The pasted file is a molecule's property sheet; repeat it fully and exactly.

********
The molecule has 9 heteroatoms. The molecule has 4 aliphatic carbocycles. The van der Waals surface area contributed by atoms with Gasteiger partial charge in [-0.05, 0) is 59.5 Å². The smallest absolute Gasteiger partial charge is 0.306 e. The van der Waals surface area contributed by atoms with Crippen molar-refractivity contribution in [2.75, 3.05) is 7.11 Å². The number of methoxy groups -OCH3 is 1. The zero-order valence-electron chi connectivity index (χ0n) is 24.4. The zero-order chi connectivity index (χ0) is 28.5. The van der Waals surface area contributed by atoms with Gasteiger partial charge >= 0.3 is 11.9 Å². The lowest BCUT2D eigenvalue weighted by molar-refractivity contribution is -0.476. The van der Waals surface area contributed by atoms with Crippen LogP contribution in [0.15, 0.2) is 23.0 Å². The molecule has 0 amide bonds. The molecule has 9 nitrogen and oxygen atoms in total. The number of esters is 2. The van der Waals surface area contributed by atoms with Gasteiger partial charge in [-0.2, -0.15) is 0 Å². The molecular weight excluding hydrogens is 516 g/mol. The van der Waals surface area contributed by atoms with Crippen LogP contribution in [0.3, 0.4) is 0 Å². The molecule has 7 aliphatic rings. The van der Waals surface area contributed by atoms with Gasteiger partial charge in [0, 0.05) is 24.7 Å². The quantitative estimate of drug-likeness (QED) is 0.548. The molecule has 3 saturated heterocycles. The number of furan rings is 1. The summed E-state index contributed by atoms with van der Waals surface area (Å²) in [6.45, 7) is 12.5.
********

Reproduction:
The molecule has 9 heteroatoms. The molecule has 4 aliphatic carbocycles. The van der Waals surface area contributed by atoms with Gasteiger partial charge in [-0.05, 0) is 59.5 Å². The smallest absolute Gasteiger partial charge is 0.306 e. The van der Waals surface area contributed by atoms with Crippen molar-refractivity contribution in [2.75, 3.05) is 7.11 Å². The number of methoxy groups -OCH3 is 1. The zero-order valence-electron chi connectivity index (χ0n) is 24.4. The zero-order chi connectivity index (χ0) is 28.5. The van der Waals surface area contributed by atoms with Gasteiger partial charge >= 0.3 is 11.9 Å². The lowest BCUT2D eigenvalue weighted by molar-refractivity contribution is -0.476. The van der Waals surface area contributed by atoms with Crippen LogP contribution in [0.15, 0.2) is 23.0 Å². The molecule has 0 amide bonds. The molecule has 9 nitrogen and oxygen atoms in total. The number of esters is 2. The van der Waals surface area contributed by atoms with Gasteiger partial charge in [-0.2, -0.15) is 0 Å². The molecular weight excluding hydrogens is 516 g/mol. The van der Waals surface area contributed by atoms with Crippen LogP contribution in [0.3, 0.4) is 0 Å². The molecule has 7 aliphatic rings. The van der Waals surface area contributed by atoms with Gasteiger partial charge in [0, 0.05) is 24.7 Å². The quantitative estimate of drug-likeness (QED) is 0.548. The molecule has 3 saturated heterocycles. The number of furan rings is 1. The summed E-state index contributed by atoms with van der Waals surface area (Å²) in [6.45, 7) is 12.5.